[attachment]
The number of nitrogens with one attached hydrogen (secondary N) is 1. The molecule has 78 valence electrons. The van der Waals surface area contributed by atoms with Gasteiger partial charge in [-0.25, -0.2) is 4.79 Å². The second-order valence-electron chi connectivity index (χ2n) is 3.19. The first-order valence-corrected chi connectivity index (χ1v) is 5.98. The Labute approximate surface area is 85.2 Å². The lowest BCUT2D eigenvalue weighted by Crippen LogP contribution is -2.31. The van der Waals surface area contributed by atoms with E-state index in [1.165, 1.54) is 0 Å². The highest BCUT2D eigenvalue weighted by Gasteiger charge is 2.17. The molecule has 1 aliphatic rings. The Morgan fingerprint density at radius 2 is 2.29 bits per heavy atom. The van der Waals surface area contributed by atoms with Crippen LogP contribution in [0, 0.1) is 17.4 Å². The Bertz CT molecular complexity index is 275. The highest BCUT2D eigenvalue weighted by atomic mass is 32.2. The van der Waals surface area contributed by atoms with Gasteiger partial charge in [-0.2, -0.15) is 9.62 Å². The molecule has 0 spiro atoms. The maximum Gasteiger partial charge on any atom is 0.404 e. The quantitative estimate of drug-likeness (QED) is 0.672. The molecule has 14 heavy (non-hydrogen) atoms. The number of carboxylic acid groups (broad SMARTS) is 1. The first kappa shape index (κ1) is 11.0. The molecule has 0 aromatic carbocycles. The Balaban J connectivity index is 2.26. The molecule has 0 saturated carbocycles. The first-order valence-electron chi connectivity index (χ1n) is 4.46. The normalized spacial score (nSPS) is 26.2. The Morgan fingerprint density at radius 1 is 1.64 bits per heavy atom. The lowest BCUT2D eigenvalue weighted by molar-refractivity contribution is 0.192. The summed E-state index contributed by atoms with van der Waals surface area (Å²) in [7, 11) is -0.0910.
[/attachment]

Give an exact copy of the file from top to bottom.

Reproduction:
The number of nitrogens with one attached hydrogen (secondary N) is 1. The molecule has 78 valence electrons. The van der Waals surface area contributed by atoms with Gasteiger partial charge in [-0.25, -0.2) is 4.79 Å². The second-order valence-electron chi connectivity index (χ2n) is 3.19. The first-order valence-corrected chi connectivity index (χ1v) is 5.98. The Labute approximate surface area is 85.2 Å². The lowest BCUT2D eigenvalue weighted by Crippen LogP contribution is -2.31. The van der Waals surface area contributed by atoms with E-state index in [1.165, 1.54) is 0 Å². The highest BCUT2D eigenvalue weighted by Gasteiger charge is 2.17. The molecule has 1 aliphatic rings. The Morgan fingerprint density at radius 2 is 2.29 bits per heavy atom. The van der Waals surface area contributed by atoms with Crippen LogP contribution in [0, 0.1) is 17.4 Å². The Bertz CT molecular complexity index is 275. The highest BCUT2D eigenvalue weighted by atomic mass is 32.2. The van der Waals surface area contributed by atoms with Gasteiger partial charge in [-0.2, -0.15) is 9.62 Å². The molecule has 0 spiro atoms. The maximum Gasteiger partial charge on any atom is 0.404 e. The quantitative estimate of drug-likeness (QED) is 0.672. The molecule has 14 heavy (non-hydrogen) atoms. The number of carboxylic acid groups (broad SMARTS) is 1. The first kappa shape index (κ1) is 11.0. The molecule has 0 aromatic carbocycles. The Balaban J connectivity index is 2.26. The molecule has 0 saturated carbocycles. The first-order valence-electron chi connectivity index (χ1n) is 4.46. The normalized spacial score (nSPS) is 26.2. The Morgan fingerprint density at radius 1 is 1.64 bits per heavy atom. The lowest BCUT2D eigenvalue weighted by molar-refractivity contribution is 0.192. The summed E-state index contributed by atoms with van der Waals surface area (Å²) in [7, 11) is -0.0910.